An Analysis of Through- and In-the-Wall UWB Impulse Radar. Systems Design Considerations


  1. Barrie, G.
  2. Tunaley, J.K.E.
Corporate Authors
Defence R&D Canada - Ottawa, Ottawa ONT (CAN)
Military applications of through-wall radar requires the ability to detect targets through relatively high-density materials such as concrete, stone and brick. These materials can result in considerable attentuation of electromagnetic waves, increasing requirements for both radar power and signal processing. Wall attenuation becomes a prominent limitation in the ensuing power budget. For the preliminary investigation undertaken here, conflicting physical requirements for high resolution and signal penetrating power are matched against the hardware and data processing limitations of large dynamic range, sampling rate and interference. If the radar signal must penetrate concrete block, a practical operational frequency is about 3 GHz, and the usable frequency range is no greater than approximately 10 GHz. On the other hand, for common wall materials other than concrete block, and assuming that the material is dray, dynamic range does not constrain the resolution. Much higher resolutions in the millimeter range are possible. The assumptions that the two-way attentuation can be up to 30 dB (at 10 GHz, say) and that the ratio of the RCSs can range over 20 dB imply that the dynamic range at the radar front-end must be at least 50 dB. This does not, however, address the multipath effects, which are statistical in nature, nor does it address the increased attenuation due to moisture in the blocks. An additional fade margin needs to be built into the power budget to maintain an accept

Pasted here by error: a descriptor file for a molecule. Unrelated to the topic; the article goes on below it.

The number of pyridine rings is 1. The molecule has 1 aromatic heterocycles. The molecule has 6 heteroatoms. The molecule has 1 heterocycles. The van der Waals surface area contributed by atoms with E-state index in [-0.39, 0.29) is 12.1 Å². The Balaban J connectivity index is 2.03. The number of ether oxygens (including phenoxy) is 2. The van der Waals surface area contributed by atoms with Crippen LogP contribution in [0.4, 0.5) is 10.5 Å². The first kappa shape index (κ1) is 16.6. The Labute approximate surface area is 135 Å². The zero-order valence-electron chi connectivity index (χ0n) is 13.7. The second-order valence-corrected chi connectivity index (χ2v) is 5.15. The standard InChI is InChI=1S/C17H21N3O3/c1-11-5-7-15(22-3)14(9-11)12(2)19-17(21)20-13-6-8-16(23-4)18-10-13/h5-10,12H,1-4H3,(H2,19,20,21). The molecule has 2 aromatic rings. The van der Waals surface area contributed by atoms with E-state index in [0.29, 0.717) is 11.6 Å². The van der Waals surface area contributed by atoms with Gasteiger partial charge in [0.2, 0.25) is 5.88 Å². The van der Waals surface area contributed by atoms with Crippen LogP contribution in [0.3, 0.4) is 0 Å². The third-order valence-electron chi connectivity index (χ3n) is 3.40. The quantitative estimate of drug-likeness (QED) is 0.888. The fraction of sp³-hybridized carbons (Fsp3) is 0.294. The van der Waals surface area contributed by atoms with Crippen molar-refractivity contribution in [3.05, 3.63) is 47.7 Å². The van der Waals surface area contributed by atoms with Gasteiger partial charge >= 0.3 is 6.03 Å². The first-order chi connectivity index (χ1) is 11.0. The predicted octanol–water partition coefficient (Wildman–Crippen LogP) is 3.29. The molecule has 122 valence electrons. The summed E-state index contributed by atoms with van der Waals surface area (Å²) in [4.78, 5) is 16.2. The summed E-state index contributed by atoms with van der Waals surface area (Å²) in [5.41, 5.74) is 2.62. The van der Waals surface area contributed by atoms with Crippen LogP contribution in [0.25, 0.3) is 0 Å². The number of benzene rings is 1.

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Ultra-Wideband radar;Impulse radar;Through-wall imaging;In-wall imaging;Wall attenuation;Through-Wall radar;UWB (Ultra WideBand)
Report Number
DRDC-OTTAWA-TM-2003-134 — Technical Memorandum
Date of publication
01 Sep 2003
Number of Pages
Hardcopy;CD ROM

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